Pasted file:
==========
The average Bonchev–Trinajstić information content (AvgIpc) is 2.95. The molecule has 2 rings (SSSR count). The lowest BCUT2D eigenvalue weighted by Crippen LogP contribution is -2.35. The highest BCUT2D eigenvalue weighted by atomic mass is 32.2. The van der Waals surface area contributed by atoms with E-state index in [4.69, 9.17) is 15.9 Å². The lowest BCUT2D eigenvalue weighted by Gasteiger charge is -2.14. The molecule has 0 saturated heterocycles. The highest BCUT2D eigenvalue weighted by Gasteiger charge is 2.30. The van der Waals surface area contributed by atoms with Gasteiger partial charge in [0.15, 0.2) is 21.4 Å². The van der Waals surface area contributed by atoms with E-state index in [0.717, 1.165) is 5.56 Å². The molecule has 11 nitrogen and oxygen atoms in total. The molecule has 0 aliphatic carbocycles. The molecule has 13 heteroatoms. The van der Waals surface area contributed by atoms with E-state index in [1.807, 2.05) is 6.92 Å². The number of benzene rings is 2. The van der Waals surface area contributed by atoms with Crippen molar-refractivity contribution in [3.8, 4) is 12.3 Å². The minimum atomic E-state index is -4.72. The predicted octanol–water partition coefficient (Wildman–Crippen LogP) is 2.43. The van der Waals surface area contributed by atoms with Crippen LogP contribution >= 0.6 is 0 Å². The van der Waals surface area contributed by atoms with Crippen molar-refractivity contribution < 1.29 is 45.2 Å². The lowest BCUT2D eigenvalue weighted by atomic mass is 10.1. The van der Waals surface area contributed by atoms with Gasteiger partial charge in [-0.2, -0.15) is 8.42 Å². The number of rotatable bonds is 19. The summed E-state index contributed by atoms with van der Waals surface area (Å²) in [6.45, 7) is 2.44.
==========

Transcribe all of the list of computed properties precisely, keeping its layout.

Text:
The average Bonchev–Trinajstić information content (AvgIpc) is 2.95. The molecule has 2 rings (SSSR count). The lowest BCUT2D eigenvalue weighted by Crippen LogP contribution is -2.35. The highest BCUT2D eigenvalue weighted by atomic mass is 32.2. The van der Waals surface area contributed by atoms with E-state index in [4.69, 9.17) is 15.9 Å². The lowest BCUT2D eigenvalue weighted by Gasteiger charge is -2.14. The molecule has 0 saturated heterocycles. The highest BCUT2D eigenvalue weighted by Gasteiger charge is 2.30. The van der Waals surface area contributed by atoms with Gasteiger partial charge in [0.15, 0.2) is 21.4 Å². The van der Waals surface area contributed by atoms with E-state index in [0.717, 1.165) is 5.56 Å². The molecule has 11 nitrogen and oxygen atoms in total. The molecule has 0 aliphatic carbocycles. The molecule has 13 heteroatoms. The van der Waals surface area contributed by atoms with E-state index in [1.807, 2.05) is 6.92 Å². The number of benzene rings is 2. The van der Waals surface area contributed by atoms with Crippen molar-refractivity contribution in [3.8, 4) is 12.3 Å². The minimum atomic E-state index is -4.72. The predicted octanol–water partition coefficient (Wildman–Crippen LogP) is 2.43. The van der Waals surface area contributed by atoms with Crippen LogP contribution >= 0.6 is 0 Å². The van der Waals surface area contributed by atoms with Crippen molar-refractivity contribution < 1.29 is 45.2 Å². The lowest BCUT2D eigenvalue weighted by atomic mass is 10.1. The van der Waals surface area contributed by atoms with Gasteiger partial charge in [-0.2, -0.15) is 8.42 Å². The number of rotatable bonds is 19. The summed E-state index contributed by atoms with van der Waals surface area (Å²) in [6.45, 7) is 2.44.